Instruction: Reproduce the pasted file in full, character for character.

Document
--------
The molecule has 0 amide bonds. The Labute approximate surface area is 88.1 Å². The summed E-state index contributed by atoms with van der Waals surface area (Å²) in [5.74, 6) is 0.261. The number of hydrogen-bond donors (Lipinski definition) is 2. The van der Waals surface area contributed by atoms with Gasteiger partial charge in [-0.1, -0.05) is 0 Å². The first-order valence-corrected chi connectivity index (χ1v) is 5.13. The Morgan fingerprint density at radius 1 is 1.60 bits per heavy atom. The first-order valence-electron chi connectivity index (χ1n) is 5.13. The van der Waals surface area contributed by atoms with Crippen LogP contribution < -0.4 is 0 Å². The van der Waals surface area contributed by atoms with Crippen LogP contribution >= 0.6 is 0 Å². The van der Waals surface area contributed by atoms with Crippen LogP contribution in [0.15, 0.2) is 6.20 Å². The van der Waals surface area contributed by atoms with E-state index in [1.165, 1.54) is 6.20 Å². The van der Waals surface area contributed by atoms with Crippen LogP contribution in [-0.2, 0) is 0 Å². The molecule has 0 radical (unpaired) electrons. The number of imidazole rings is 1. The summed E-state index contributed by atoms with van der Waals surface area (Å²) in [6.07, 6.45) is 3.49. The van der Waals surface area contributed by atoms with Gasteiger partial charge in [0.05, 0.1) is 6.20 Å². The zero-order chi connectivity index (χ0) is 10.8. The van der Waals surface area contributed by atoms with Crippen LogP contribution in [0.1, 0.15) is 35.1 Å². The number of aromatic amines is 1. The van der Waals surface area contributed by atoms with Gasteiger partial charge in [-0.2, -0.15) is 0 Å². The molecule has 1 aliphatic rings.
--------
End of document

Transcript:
The molecule has 0 amide bonds. The Labute approximate surface area is 88.1 Å². The summed E-state index contributed by atoms with van der Waals surface area (Å²) in [5.74, 6) is 0.261. The number of hydrogen-bond donors (Lipinski definition) is 2. The van der Waals surface area contributed by atoms with Gasteiger partial charge in [-0.1, -0.05) is 0 Å². The first-order valence-corrected chi connectivity index (χ1v) is 5.13. The Morgan fingerprint density at radius 1 is 1.60 bits per heavy atom. The first-order valence-electron chi connectivity index (χ1n) is 5.13. The van der Waals surface area contributed by atoms with Crippen LogP contribution < -0.4 is 0 Å². The van der Waals surface area contributed by atoms with Crippen LogP contribution >= 0.6 is 0 Å². The van der Waals surface area contributed by atoms with Crippen LogP contribution in [0.15, 0.2) is 6.20 Å². The van der Waals surface area contributed by atoms with E-state index in [1.165, 1.54) is 6.20 Å². The van der Waals surface area contributed by atoms with Crippen LogP contribution in [-0.2, 0) is 0 Å². The molecule has 0 radical (unpaired) electrons. The number of imidazole rings is 1. The summed E-state index contributed by atoms with van der Waals surface area (Å²) in [6.07, 6.45) is 3.49. The van der Waals surface area contributed by atoms with Gasteiger partial charge in [0.05, 0.1) is 6.20 Å². The zero-order chi connectivity index (χ0) is 10.8. The van der Waals surface area contributed by atoms with Crippen LogP contribution in [0.1, 0.15) is 35.1 Å². The number of aromatic amines is 1. The van der Waals surface area contributed by atoms with Gasteiger partial charge in [-0.2, -0.15) is 0 Å². The molecule has 1 aliphatic rings.